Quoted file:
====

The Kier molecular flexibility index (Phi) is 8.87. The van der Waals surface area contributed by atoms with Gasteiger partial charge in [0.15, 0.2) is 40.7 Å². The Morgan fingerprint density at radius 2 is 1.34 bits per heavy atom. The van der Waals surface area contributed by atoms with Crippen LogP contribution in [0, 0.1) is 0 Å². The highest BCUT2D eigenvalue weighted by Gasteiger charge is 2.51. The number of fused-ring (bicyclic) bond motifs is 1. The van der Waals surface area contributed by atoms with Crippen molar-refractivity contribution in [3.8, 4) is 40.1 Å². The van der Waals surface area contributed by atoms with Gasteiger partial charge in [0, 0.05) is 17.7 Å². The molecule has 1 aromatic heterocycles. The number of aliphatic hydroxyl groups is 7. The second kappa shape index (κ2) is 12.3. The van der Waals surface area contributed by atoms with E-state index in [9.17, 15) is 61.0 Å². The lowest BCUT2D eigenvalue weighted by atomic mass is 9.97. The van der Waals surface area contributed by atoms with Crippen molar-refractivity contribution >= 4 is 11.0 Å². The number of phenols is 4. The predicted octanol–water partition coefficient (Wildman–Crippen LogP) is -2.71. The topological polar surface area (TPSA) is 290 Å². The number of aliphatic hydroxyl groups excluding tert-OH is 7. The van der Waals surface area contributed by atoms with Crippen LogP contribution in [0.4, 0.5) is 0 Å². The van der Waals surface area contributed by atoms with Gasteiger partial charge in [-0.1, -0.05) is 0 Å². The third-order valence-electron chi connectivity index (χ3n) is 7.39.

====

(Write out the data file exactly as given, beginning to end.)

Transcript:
The Kier molecular flexibility index (Phi) is 8.87. The van der Waals surface area contributed by atoms with Gasteiger partial charge in [0.15, 0.2) is 40.7 Å². The Morgan fingerprint density at radius 2 is 1.34 bits per heavy atom. The van der Waals surface area contributed by atoms with Crippen LogP contribution in [0, 0.1) is 0 Å². The highest BCUT2D eigenvalue weighted by Gasteiger charge is 2.51. The number of fused-ring (bicyclic) bond motifs is 1. The van der Waals surface area contributed by atoms with Crippen molar-refractivity contribution in [3.8, 4) is 40.1 Å². The van der Waals surface area contributed by atoms with Gasteiger partial charge in [0, 0.05) is 17.7 Å². The molecule has 1 aromatic heterocycles. The number of aliphatic hydroxyl groups is 7. The second kappa shape index (κ2) is 12.3. The van der Waals surface area contributed by atoms with E-state index in [9.17, 15) is 61.0 Å². The lowest BCUT2D eigenvalue weighted by atomic mass is 9.97. The van der Waals surface area contributed by atoms with Crippen molar-refractivity contribution >= 4 is 11.0 Å². The number of phenols is 4. The predicted octanol–water partition coefficient (Wildman–Crippen LogP) is -2.71. The topological polar surface area (TPSA) is 290 Å². The number of aliphatic hydroxyl groups excluding tert-OH is 7. The van der Waals surface area contributed by atoms with Crippen LogP contribution in [0.4, 0.5) is 0 Å². The van der Waals surface area contributed by atoms with Gasteiger partial charge in [-0.1, -0.05) is 0 Å². The third-order valence-electron chi connectivity index (χ3n) is 7.39.